Flavor takes precedence over presentation at the Shaking Crab, where the signature seafood boils are served in plastic bags.

I’ve never been one for lobster bibs. “Hah!,” I’ve always said. “Those are for people who don’t know how to handle a lobster.”

Then again, I’ve never been one for splashing food all over the table, the wall and my dinner partner, either.

Never, that is, until we went to the new Shaking Crab, where messy eating is celebrated.

Shaking Crab is a small franchise chain of seafood restaurants. With other locations in trendy spots like downtown Boston, Cambridge, Manhattan and Providence, a nondescript standalone building in Goffstown, N.H., seems an unusual spot for the first location north of Boston. But there it stands, open just a few months. And a more unusual dining experience you’re not likely to find in New Hampshire.

Mrs. Gourmet and I got to the Shaking Crab around 6:30 p.m. on a recent Saturday, and were seated immediately. The place isn’t large, seating maybe 50, and it wasn’t half full. That’s not a great sign on a Saturday night, but we chalked it up to word not having gotten out yet.

Our waitress greeted us at the door and led us to our table for two near the front windows, stopping en route to rip a piece of craft paper to cover the table from a big roll near the entrance. She admitted that she was fairly new and was just getting the hang of the menu, but she was very helpful, giving us the rundown of the ordering process and answering most of our questions.

Shaking Crab specializes in seafood, spiced up in a variety of sauces and served in the rough. Actually, it’s served in plastic bags that are combination cooking vessels, serving dishes and dinner plates.

As we looked over the menu, we snooped on our neighbors to see what they ordered and how they were tackling it. We watched as their waitress brought a bunch of plastic utensils, a fistful of napkins, and a galvanized bucket that contained their bagged seafood. Our view was blocked, so we couldn’t actually see what they were eating, but I noticed that the male half of the couple — a strapping gentleman — was wearing a lobster bib.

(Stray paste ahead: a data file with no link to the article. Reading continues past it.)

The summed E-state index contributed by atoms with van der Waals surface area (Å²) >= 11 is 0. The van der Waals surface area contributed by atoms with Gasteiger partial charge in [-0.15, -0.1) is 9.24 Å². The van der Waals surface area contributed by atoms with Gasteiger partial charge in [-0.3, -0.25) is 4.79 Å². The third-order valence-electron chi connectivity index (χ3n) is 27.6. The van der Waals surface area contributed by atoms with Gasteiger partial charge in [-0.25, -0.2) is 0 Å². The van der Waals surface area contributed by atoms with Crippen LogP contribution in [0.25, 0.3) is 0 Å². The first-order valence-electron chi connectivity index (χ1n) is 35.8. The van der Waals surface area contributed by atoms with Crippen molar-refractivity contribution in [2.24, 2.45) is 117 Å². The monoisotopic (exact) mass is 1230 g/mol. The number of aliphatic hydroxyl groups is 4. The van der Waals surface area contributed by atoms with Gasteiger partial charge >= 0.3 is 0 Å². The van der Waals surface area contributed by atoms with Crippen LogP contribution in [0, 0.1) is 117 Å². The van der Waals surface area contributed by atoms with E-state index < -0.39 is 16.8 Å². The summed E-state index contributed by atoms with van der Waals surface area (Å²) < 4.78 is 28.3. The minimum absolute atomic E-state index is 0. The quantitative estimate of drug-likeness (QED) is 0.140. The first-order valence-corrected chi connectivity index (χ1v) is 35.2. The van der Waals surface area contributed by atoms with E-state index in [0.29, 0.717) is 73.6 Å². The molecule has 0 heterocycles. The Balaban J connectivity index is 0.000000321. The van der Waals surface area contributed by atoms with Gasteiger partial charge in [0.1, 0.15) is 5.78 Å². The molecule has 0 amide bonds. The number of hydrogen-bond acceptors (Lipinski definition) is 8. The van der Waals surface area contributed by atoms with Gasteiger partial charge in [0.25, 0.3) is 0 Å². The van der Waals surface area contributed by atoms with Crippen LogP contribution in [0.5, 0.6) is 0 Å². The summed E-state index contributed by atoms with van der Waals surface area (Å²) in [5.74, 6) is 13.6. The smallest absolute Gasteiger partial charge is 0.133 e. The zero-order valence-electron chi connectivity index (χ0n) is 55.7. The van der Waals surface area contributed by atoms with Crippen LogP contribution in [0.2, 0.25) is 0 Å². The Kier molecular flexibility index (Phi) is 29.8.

“Hah,” I thought. “Amateur.”

The menu at Shaking Crab features a few appetizers and fried items, ranging from french fries and onion rings to fried oysters and lobster tails. There are also soups and chowders and po’boy sandwiches. Everything has at least a mild Cajun accent. But those are all secondary to the main attractions — the seafood boils, and the sauces that kick them up and make them ridiculously messy.

There’s a process to ordering: You decide what kind of seafood you want — crab, shrimp, lobster, crawfish, or combo. Then you pick one of four sauces — Shaking, Gulf, Seoul or Envie, most labeled “mildly spicy.” Then add more spice, if you want. And finally, choose any add-ins — corn, sausage, potato, quail egg or the “Shake It Up” add-on of a half-pound of shrimp and a side of french fries.

Mrs. G puzzled over the menu for a while before finally asking our waitress what was the most popular item. Snow crab legs and shrimp combo, she was told. (Coincidentally, it was also one of the most expensive at $38). She chose the Gulf sauce and added sausage to the package.